Alan James KeoghAlan James Keogh on April 22nd, 2011 10:32 pm (UTC)
This is perhaps, the greatest costume I have ever seen on any one ever.

the detail is just so astoundingly amazing, I couldn't even begin to figure out how to make something so awesome, even if I followed the pictures so how you created it with no guidence is astounding.

also, Blink has to be my faviourite episode of Dr. Who.
haunts-of-goblin-men.blogspot.com on April 28th, 2011 06:51 pm (UTC)
This is absolutely awesome. Am sharing. I found it on twitter.
Hildekittensandsteam on July 22nd, 2011 07:41 pm (UTC)
That's absolutely FANTASTIC!
Lucca: Hitoshura -human at heartlucca_ashtear on August 18th, 2011 11:13 pm (UTC)
Sorry, I know this is an old post, I was linked here through cosplay.com and was floored by the ingenuity shown in creating this.

I plan on giving the tights method a try for the legs of an upcoming costume. However, I was curious, did the paint seep through to your skin during painting? If so, how long did you wear the tights before they were dry enough to remove?
penwiper337penwiper337 on August 19th, 2011 01:43 am (UTC)
Good questions! Yes, the paint did seep through - my arms were almost as grey as the tights when I peeled them off. Fortunately, acrylic paint washes off very easily. As for the amount of time... urg. That's a good question. Not crazy-long or anything, as far as I remember, so definitely under an hour and probably more like 15-30 minutes. I used a hair dryer and that made it go faster. The major thing is to make sure the hands are dry so that they don't shrink up. If the arms are still slightly damp when you pull them off, it doesn't matter too much.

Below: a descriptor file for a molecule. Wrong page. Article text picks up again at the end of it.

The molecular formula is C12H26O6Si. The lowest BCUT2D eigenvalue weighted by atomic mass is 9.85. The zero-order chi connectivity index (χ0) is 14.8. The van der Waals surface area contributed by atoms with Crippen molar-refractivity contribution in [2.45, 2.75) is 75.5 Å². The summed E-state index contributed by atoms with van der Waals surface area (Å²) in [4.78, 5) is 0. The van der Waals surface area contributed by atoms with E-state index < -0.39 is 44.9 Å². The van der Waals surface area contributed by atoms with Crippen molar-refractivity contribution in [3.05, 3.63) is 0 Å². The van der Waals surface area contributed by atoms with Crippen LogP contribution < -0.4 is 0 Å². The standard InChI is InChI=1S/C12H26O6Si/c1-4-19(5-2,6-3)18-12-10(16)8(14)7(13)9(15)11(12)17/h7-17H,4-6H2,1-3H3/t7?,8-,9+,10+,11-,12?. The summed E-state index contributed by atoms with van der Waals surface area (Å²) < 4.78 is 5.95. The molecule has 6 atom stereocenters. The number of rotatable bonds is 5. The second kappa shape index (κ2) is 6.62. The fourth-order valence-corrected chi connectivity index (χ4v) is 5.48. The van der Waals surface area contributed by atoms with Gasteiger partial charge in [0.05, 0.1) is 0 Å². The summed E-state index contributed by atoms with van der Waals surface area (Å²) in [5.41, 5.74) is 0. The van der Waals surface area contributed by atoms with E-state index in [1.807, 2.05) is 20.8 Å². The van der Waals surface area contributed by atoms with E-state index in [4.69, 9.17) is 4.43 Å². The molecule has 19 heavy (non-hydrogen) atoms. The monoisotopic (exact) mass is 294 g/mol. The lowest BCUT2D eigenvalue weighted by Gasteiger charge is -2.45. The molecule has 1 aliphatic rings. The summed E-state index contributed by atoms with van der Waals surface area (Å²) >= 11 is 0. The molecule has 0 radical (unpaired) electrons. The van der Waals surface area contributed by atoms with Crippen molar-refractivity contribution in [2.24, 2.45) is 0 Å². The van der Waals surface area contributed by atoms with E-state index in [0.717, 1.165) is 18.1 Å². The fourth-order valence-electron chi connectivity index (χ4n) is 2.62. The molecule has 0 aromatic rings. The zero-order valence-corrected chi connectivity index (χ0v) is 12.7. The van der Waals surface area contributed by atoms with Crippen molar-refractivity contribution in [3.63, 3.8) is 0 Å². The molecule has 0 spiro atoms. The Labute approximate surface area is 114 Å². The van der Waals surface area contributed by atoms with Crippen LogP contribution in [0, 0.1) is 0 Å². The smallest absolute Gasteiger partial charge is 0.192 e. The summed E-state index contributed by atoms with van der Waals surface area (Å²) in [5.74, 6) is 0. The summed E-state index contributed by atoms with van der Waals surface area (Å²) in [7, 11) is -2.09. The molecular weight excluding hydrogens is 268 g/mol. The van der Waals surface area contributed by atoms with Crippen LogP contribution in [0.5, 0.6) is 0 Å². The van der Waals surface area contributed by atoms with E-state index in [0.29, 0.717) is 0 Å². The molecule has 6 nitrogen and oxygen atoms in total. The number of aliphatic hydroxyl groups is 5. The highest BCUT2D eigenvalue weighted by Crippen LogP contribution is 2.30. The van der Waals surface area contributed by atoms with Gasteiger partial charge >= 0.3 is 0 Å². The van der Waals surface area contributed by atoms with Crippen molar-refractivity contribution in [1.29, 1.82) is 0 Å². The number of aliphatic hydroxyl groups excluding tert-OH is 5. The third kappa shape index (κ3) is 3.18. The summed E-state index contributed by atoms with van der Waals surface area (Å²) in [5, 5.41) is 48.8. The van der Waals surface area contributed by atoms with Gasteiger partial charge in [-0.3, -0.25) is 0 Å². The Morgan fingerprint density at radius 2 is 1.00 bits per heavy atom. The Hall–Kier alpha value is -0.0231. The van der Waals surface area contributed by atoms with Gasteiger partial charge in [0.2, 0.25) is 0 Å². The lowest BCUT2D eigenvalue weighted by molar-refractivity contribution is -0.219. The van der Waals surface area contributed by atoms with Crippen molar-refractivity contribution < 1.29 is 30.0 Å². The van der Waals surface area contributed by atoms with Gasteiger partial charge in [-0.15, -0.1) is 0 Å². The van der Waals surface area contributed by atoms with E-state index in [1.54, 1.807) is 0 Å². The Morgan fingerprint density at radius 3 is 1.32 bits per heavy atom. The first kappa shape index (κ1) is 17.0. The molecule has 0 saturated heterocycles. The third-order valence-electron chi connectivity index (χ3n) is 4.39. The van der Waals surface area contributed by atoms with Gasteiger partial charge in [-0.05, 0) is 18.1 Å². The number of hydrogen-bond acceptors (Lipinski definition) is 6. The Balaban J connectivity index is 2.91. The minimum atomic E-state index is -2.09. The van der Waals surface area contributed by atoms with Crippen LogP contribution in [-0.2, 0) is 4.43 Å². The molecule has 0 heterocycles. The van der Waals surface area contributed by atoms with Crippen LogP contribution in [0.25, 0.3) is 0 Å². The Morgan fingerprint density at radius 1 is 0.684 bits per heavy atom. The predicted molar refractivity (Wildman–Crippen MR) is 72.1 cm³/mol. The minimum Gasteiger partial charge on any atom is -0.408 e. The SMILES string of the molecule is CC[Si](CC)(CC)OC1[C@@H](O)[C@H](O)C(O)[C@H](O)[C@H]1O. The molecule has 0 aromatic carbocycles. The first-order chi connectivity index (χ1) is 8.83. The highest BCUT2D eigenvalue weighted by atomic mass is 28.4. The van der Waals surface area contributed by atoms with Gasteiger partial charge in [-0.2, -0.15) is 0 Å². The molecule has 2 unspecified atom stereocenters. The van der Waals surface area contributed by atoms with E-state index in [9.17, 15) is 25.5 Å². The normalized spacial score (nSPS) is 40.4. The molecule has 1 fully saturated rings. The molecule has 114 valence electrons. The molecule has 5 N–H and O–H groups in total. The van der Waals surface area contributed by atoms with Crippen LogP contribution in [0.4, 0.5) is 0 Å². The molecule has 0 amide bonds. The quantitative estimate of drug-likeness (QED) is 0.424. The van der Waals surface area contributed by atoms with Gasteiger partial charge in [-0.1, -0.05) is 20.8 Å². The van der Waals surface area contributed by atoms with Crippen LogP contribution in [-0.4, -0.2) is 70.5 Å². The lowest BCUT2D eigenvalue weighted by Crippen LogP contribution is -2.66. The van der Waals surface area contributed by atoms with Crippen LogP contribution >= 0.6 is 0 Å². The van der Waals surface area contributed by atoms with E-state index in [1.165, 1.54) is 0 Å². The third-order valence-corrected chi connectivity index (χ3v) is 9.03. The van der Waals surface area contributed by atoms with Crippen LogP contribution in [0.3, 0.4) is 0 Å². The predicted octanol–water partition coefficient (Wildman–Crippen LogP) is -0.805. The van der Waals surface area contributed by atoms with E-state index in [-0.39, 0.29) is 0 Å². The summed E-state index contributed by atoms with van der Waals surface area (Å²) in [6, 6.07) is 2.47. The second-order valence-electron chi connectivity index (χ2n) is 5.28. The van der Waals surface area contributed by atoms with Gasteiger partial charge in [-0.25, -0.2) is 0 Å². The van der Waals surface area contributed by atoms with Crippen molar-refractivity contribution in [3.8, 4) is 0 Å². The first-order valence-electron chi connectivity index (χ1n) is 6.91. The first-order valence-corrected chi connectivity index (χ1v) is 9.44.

I can't recommend the tights method enough. It's more work ahead of time, but it's so much faster than full-body makeup at the con, and it doesn't wear off the minute you handle a doorknob. :)
(no subject) - lucca_ashtear on August 23rd, 2011 05:06 am (UTC) (Expand)
Alright In Sort Of A Limited Way For An Off-Nightgrammardog on August 19th, 2011 07:37 pm (UTC)
This is geedee amazing, and I don't even know what a tardis is. The gloves!!! Mindblowing.
Cassiecassinator on August 19th, 2011 08:22 pm (UTC)
2010 Pic
I think I have a pic of your update wig from last year's Dragon*Con. I was referred here from the CRAFT magazine (kudos, by the way).